When you look at the data, it’s difficult to reach the same conclusion as does Mick McHale, president of the Southwest Florida Police Benevolent Association.
With his Sarasota police union colleagues surrounding him last week in front of City Hall, waving their placards of protest, McHale proclaimed the city’s police department “undermanned and under siege.”
No doubt a lot of Sarasotans probably feel that way — especially because the city’s finest has yet to nab the Home Invasion Hoodlum who has terrorized at least a half-dozen city residents and is still lurking.
But that’s just one thug in a city of 55,175 population — not exactly a mob that has Sarasotans under siege.
We won’t discount, either, the statistics showing Sarasota — in a sample comparison of other Florida cities — as having one of the highest crime rates per 100,000 population. That could lend credence to the claim the police department is undermanned. Indeed, it’s surprising to see Sarasota has more crimes per 100,000 population than some of Florida’s largest-metro cities. Those places are often perceived as rampant with crime, while Sarasota often is perceived as still sleepy and safe.
But when you compare sworn officers per 1,000 population, the city’s police department has nearly twice as many officers as does the Sarasota County Sheriff’s Department. This statistic creates puzzlement.
How do you explain the city having nearly twice as many officers per 1,000 population and twice as much crime as the county?
This much is clear: The citizens of Sarasota should not buy into the police union’s bullhorns.
Instead, they should be pointing at the union, Police Chief Peter Abbott and City Manager Robert Bartolotta and saying: Hey, fellas, explain how you can have more human resources for law enforcement than does the county, and yet the city has one of the highest municipal crime rates in Florida?
If anyone should feel under siege, it’s the law-abiding citizens of Sarasota.
+ Kudos to Turner
Sarasota City Commissioner Terry Turner — a doctor of economics — not surprisingly understands economic cause and effect, incentives and human behavior more than his counterparts.
Turner was the only commissioner this week who advised against installing parking meters on Main Street now. He advocates waiting first to evaluate the effects of the opening of the city’s new parking garage on Palm Avenue.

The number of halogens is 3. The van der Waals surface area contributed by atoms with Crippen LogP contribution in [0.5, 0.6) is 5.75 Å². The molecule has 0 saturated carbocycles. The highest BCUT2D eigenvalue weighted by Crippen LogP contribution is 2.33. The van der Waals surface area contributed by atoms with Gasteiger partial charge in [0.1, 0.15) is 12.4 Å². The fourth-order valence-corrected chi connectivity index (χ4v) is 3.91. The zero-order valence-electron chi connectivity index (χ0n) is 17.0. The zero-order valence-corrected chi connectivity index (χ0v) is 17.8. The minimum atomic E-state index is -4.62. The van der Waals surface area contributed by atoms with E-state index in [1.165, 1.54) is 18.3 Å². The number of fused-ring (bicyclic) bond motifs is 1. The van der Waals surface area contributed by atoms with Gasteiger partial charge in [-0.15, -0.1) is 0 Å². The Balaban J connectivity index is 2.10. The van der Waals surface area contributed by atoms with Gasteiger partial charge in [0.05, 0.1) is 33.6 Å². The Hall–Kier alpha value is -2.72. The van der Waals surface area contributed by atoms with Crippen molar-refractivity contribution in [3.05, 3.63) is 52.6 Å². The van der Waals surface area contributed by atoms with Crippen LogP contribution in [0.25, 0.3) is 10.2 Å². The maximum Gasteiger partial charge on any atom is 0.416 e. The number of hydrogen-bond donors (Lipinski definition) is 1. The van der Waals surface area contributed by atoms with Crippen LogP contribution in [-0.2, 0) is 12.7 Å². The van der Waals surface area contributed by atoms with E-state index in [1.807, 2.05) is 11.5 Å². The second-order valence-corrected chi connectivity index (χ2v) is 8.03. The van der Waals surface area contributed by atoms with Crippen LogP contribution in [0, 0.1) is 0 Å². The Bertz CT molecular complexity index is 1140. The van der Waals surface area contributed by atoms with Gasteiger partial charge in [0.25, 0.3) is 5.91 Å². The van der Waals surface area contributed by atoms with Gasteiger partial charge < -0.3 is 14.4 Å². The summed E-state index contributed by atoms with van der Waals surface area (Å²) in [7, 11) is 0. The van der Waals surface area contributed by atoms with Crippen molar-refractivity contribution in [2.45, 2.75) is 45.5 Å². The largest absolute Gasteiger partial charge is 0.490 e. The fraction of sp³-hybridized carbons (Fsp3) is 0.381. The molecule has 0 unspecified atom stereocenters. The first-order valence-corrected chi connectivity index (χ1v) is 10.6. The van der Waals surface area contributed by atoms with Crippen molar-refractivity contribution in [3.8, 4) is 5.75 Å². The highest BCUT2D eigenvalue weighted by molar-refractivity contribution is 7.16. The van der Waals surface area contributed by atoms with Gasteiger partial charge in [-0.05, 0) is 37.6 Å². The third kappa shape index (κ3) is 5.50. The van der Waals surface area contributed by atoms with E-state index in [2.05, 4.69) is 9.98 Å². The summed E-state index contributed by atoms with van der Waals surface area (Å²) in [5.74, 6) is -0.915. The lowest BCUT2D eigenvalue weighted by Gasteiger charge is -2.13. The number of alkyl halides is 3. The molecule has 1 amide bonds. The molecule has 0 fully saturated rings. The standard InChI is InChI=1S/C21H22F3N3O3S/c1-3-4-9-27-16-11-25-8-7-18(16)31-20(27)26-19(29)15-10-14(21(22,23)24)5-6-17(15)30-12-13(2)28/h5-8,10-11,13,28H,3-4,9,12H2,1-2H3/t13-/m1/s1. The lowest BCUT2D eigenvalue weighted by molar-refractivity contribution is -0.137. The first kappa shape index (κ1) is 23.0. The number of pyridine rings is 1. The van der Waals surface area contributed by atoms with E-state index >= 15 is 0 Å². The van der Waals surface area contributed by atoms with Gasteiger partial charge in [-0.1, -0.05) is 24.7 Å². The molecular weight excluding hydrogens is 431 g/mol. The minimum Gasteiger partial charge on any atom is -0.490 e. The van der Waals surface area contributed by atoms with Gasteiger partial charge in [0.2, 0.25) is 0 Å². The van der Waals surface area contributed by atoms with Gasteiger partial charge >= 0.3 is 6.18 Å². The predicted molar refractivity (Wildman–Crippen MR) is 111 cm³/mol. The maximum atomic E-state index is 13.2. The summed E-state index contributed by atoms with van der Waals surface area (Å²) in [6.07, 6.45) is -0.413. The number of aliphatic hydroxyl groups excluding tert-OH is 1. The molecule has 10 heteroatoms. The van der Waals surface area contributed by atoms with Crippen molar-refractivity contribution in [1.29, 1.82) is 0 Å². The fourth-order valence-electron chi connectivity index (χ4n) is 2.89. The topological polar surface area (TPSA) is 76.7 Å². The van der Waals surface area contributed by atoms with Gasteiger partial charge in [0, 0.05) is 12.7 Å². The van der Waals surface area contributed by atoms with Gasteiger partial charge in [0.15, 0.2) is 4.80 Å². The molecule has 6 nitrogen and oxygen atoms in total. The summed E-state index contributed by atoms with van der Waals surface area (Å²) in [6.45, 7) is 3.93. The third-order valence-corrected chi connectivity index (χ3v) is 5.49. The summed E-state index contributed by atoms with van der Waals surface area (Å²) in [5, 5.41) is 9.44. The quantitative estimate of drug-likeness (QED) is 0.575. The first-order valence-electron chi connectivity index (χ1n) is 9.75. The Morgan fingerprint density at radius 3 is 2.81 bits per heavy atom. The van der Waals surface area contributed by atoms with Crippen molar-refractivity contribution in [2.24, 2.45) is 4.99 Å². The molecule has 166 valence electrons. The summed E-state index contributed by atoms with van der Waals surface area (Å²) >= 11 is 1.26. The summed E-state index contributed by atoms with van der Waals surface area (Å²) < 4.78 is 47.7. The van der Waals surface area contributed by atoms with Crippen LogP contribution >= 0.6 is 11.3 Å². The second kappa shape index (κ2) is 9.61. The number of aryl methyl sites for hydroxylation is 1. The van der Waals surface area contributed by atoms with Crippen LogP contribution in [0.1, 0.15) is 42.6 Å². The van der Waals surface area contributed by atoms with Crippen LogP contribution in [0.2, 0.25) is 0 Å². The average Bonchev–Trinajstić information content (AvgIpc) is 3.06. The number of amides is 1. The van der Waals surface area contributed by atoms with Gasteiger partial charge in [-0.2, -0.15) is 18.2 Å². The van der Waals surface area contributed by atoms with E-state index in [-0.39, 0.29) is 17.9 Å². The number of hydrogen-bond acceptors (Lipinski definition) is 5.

Think this through:
What is the goal? To have a commercially vibrant Main Street.
What are the requisites for that? Among them: unique, affordable retail and dining establishments that draw consumers; a friendly, affordable tax and regulatory scheme that allows businesses to be as competitive as those businesses in other locations; and easy accessibility, i.e. ample parking. In the case of the latter, it’s not just the number of parking places, it’s the value and convenience of those parking places.
For instance, is the experience of parking downtown so negative that it outweighs the consumer’s desire to patronize downtown merchants vis-a-vis the same experience at, say, the Westgate malls or St. Armands Circle?
Given all of the above, then what comes first — shoppers or ample, accessible parking?
When start-up businesses open, typically they offer introductory prices and other incentives to generate consumer traffic. Whet the consumers’ appetites, make it easy for them to keep coming back. As they recognize the value of the product or service, the businesses phase out the specials and return to normal pricing. Build traffic, then hike prices. Turner clearly recognizes this concept. His colleagues ought to listen.
+ Those expensive bus rides
Two weeks ago, Sarasota Observer City Editor Robin Roy provided a statistical snapshot of Sarasota County’s public bus system, SCAT.
The intent was to give taxpayers a sense of how the bus system has been performing fiscally in the wake of its expansion of service in the past year.
Here’s a recap comparing pre-expansion 2004 with 2008:
• Fuel costs: up 286%
• Ridership fares: up 88%
• Mileage: up 30%